Chew on This: Seating, or Not Seating, Incomplete Parties

I understand why some restaurants are reluctant to seat incomplete parties. Sometimes the rest of the party doesn’t show up and the restaurant is left with a deuce at a four-top during the dinner rush. Lost revenue on valuable real estate. Allowing two people to sit while they wait for another couple can also throw the pace of service off: two separate drink orders and/or two different water pours. If a restaurant is busy, they have to remain firm on this policy. I get it.

However, a few weeks ago my mother and I showed up at a small restaurant for a 5:30PM reservation. We were on time, but our other two friends had called to say they would be 15 minutes late. I told the hostess our situation. She told us she would seat us when our party was complete. The restaurant was empty. Oh, sorry, there was one two-top in the back. The hostess handed us menus and walked away. A few minutes later, I broke up a conversation between said hostess and a server and asked if we could order a glass of wine. She brought us the wine. We stood for 18 minutes with a menu in one hand and a glass of wine in the other. No other diners entered the restaurant. When our tardy party arrived, we were escorted four steps to our table.

Restaurateurs, tell us why this is right or wrong.

Dishers, tell me some  similar stories.


  • Darren

    Whenever I show up to a restaurant, my party is always complete and seated immediately.

    Ahh, the joys of being single and alone. 🙁

  • Sparky

    You know the answer to this, and any other problem customers in any area run into when confronted with a “sorry, that’s our policy” type of response — the people who interact with the customers don’t have the brainpower to selectively apply a flexible policy to a variety of situations (i.e., “don’t seat incomplete parties UNLESS it’s slow”), so you get one over-arching, unyielding directive carried out by programmed drones.

  • Kelly

    I agree! It is ridiculous when the restaurant is not full. I recently met a friend at St. Ann’s at 7 pm on a Wednesday and the dining room was half full and the bar very crowded. I had to stand at the bar alone for 10 minutes when they could have just as easily served me a glass of wine at the table. Instead the server wanted to know if I had closed my tab at the bar, I had, she could have made the sale on that drink. And I was a waitress and bartender for 10+ years and think it is a silly rule if the establishment os not full.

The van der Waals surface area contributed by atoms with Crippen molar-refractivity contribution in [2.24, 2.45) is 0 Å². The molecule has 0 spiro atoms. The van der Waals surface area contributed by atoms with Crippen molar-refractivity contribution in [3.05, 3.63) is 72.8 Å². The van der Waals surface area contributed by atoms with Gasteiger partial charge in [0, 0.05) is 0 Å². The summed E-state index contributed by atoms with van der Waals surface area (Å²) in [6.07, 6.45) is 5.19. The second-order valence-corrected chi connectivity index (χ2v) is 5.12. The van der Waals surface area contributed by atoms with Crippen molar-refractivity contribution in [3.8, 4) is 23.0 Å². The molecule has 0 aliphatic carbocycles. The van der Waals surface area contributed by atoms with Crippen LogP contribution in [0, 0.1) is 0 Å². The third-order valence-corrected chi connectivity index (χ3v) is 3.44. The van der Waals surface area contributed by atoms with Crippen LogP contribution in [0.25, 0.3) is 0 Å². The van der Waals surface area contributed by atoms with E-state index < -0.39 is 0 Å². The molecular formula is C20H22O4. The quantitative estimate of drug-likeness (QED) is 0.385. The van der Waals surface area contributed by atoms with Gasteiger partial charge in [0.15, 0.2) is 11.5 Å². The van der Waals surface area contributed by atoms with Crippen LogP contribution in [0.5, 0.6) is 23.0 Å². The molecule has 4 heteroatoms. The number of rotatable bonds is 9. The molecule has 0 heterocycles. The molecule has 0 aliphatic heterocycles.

• Christopher

    I’ve been offered 15-20 minute wait times at both The Screen Door and The Commissary when literally there are only 2-3 other couples dining…and actually made to wait those times. It is odd to feel like an inconvenience, when there are 5-10 empty tables within 20 feet of you, neatly wrapped silverware and all, totally un-utilized. I don’t understand not waitresses flipping out in those situations because in the 15 minutes I’m waiting, I could be a third of my way through my meal. More tables = more money. I don’t get it.

  • Borborygmus

    In the old days there would have been a maitre’d but today there are few full service restaurants that fill that position.

    As you mentioned, the restaurant was almost empty, maitre’d’s are best used (and most affordable) when restaurants are doing 4-5 turns per night. Otherwise, in general the position has been replaced with “seaters” who are fed a standard rule to follow, work for their 3.5 hour shift and go home.

    Part of the maitre’d position has been replaced with electronics (OpenTable) and by the general trend of a “no reservation” policy in restaurants.

  • George

    Particularly in a small restaurant, when and where a party is seated is a big deal, even if the restaurant is currently empty. Imagine a restaurant with very few tables, you have a 5:30 reservation for four. It is quite possible that at 7:30 a party of eight will be arriving and your table will be joined with the next to accommodate that party. The hostess may be hesitant to seat you at the table you reserved, not knowing when the rest of your party would arrive. The hostess was likely trying to ensure that those holding later reservations would not be inconvenienced by your friends tardiness.